Federal statute offers a variety of avenues under which agency employees can be hired, many of which are designed to give agencies more flexibilities to attract top talent.

But, according to testimony at a July 30 Senate Homeland Security and Government Affairs Committee hearing, working within those authorities to meet the vacancies the agency faces, while also adhering to regulation, has caused problems for hiring and retaining talent.

“You have been more than gracious with the authorities that you’ve given the federal government for hiring, but they’re really, really difficult,” said Daniel Sitterly, assistant secretary for human resources and administration at the Department of Veterans Affairs.

“When I worked at the Department of Defense, I thought Title 5, Title 10, Title 38 [hiring authorities] were difficult to manage with part-time, full-time, reserve guard. It is even more complicated in the VA between Title 5, Title 38, hybrid 38.”

Title 5 of U.S. Code covers General Schedule and Executive Schedule positions within the federal government and what kind of compensation those positions offer, while other hiring authorities enable agency HR offices to divert from that framework when hiring for certain positions or kinds of employees.

According to Sitterly, Title 38 — which covers medical professionals — enables the agency to hire and offer compensation based on the individual employee’s skill and education level, whereas Title 5 restricts the agency to offering only the compensation that is allocated by that position’s classification on the General Schedule.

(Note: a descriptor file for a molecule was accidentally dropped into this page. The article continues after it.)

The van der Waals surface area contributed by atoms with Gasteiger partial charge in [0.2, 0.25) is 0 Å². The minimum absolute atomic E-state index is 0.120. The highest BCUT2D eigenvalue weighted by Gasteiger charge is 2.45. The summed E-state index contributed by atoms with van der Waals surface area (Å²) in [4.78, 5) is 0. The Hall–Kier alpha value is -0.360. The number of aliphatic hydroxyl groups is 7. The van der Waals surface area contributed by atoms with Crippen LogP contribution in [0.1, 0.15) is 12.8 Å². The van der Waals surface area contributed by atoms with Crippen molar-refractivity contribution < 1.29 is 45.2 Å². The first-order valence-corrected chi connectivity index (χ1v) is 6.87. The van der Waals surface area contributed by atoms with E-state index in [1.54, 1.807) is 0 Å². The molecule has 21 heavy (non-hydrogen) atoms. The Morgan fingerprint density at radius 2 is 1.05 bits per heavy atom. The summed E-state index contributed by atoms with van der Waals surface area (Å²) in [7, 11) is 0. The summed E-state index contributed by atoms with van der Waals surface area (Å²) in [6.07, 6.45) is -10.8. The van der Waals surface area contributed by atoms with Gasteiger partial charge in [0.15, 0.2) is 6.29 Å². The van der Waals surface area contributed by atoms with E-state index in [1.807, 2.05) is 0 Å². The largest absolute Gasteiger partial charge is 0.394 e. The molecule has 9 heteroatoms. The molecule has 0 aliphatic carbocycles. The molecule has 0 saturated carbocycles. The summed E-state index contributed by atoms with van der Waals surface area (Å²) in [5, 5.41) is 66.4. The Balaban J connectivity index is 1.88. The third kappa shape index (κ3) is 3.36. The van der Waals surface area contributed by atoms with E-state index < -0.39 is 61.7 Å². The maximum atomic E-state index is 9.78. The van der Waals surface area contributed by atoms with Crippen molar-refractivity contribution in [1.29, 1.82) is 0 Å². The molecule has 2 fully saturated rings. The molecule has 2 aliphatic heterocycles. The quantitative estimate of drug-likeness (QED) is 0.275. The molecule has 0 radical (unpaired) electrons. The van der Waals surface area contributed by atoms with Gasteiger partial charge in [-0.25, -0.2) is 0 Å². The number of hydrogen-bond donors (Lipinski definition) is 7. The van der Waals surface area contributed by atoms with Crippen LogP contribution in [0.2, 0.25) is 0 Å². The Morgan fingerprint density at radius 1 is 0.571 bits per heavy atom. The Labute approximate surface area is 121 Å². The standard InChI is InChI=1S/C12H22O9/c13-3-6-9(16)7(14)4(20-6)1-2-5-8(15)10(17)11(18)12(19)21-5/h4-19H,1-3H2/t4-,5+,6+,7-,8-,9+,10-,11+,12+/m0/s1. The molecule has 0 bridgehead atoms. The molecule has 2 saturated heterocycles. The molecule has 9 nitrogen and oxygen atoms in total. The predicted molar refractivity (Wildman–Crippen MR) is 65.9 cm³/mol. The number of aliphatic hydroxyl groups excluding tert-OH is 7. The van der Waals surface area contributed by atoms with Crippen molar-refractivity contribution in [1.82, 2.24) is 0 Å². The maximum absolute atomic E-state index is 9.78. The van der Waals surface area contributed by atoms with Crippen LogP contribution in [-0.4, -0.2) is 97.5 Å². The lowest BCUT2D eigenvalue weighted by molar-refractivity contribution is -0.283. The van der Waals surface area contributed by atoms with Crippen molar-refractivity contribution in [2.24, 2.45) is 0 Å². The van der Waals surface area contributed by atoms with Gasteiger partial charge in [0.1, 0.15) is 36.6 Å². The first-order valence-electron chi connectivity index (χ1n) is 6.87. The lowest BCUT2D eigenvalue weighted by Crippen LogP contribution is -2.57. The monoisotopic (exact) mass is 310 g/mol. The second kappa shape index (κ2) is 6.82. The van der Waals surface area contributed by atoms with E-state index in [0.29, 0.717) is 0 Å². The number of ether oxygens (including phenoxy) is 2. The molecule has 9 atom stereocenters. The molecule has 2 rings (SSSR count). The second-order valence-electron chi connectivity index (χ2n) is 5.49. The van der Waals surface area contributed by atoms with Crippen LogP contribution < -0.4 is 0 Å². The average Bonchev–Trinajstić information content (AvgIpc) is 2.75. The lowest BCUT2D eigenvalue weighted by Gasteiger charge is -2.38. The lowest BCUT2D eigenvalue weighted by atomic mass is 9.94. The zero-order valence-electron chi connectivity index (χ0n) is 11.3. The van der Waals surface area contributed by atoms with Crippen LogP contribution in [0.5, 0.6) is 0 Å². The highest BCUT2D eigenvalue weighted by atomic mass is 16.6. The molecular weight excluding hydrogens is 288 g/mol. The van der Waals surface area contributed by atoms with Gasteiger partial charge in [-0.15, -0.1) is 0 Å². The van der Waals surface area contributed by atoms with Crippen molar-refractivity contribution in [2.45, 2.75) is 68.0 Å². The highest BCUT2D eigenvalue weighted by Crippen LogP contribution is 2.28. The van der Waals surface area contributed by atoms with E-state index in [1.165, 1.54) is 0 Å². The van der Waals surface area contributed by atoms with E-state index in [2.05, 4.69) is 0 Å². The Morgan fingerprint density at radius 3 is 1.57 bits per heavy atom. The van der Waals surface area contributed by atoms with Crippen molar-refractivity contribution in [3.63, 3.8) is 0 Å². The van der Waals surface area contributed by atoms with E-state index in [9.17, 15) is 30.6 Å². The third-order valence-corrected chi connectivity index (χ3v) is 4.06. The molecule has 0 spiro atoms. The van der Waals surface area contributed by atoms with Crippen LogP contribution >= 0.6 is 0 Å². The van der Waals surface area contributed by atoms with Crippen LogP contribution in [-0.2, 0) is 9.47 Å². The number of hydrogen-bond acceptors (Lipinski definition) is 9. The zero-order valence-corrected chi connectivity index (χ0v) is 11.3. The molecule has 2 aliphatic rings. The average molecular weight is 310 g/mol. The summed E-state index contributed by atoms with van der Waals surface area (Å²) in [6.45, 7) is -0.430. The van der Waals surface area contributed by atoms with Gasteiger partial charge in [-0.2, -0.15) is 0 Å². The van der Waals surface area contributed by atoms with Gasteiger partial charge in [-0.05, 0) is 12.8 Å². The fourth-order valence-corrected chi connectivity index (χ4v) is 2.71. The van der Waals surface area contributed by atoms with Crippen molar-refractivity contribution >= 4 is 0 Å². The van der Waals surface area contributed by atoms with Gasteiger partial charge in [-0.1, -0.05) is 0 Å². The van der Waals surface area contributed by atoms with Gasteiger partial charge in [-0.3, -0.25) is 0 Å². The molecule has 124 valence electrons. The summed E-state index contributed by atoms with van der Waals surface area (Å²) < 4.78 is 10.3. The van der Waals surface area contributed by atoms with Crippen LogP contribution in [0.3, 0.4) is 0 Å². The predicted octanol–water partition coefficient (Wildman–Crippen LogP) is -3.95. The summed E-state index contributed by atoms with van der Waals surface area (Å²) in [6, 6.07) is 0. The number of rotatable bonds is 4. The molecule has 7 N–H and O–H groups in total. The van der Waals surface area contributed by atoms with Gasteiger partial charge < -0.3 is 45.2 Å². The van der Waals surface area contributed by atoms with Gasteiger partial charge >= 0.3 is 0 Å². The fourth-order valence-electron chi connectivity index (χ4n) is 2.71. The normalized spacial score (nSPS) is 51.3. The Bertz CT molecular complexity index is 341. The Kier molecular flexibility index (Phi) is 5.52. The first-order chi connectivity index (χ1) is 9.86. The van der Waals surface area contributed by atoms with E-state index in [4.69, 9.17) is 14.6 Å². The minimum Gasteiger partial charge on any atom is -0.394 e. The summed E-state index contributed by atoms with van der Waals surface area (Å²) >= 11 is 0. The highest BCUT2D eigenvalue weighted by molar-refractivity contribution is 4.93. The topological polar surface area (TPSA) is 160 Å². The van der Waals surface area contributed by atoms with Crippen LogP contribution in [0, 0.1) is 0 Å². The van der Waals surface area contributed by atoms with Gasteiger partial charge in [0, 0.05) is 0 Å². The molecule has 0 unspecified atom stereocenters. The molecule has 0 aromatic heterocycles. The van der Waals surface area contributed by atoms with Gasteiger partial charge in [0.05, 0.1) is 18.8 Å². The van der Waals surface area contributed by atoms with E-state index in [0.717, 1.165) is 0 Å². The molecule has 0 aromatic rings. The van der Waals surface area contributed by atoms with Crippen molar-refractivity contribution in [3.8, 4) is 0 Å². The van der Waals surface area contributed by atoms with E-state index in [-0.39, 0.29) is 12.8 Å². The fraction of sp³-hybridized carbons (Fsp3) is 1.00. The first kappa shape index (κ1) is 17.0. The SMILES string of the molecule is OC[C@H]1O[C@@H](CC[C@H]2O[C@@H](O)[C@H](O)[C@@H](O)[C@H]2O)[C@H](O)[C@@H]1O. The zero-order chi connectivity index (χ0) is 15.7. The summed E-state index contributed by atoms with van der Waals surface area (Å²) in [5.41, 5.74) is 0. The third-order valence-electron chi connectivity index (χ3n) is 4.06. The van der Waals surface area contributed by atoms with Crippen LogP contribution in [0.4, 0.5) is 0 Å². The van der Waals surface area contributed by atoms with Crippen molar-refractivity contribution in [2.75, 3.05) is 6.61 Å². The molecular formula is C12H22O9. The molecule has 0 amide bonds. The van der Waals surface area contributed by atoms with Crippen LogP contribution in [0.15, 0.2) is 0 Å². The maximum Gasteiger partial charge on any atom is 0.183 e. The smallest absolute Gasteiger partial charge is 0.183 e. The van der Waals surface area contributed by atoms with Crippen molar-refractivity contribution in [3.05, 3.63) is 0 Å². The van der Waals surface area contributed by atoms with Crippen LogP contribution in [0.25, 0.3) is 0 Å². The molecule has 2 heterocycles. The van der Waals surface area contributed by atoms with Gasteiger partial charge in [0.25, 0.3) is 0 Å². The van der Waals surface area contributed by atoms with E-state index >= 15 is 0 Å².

“In a perfect world, the entire [Veterans Health Administration] would be in Title 38,” said Sitterly. “We can’t continue competing using old pay scales. Throw away the GS system as the proxy for pay and compensation.”

And not all agencies have access to all hiring authorities. Although the Bureau of Prisons hires medical staff to look after inmates, they are not able to use Title 38 authorities for those positions and therefore struggle to compete with other federal agencies for talent.

“There are over 100 different hiring authorities out there, but almost every agency that comes to us says, ‘We want direct hiring authority,’” said Sen James Lankford, R-Okla.

Witnesses testified that a moratorium on hiring authorities would help the problem, while Congress figures out how to collapse and condense what already exists.

“Please don’t give us any more hiring authorities, we just don’t need any more. What we really need is to boil this all down,” said Angela Bailey, chief human capital officer at the Department of Homeland Security, adding that removing authorities could cut six to eight weeks from the time it takes to hire.

According to research done by the Government Accountability Office, agencies will need that increased speed to address the number of employees that are likely to retire from federal service in the near future.

“Skills gaps affect individual agencies, but also cut across the entire federal workforce in areas such as cybersecurity and providing healthcare. Insufficient numbers of staff with critical skills can also be due to staff retirements, and if not carefully managed, anticipated retirements could widen skills gaps or open new ones,” said GAO’s Director of the Strategic Issues Team Yvonne Jones.

She added that nearly one-third of federal employees will become eligible to retire by the end of 2022.

Hiring authorities in the federal government are most often created for two reasons: to address a critical skills gap or to increase diversity in the federal workforce.

But, according to Bailey, those authorities may not be doing much for diversity anyway.

“We’ve got all these hiring authorities, we have this incredibly complicated system, and we’re not that diverse anyhow. So we ought to try something new and see if it’s going to work,” she said.

Jessie Bur covers federal IT and management.

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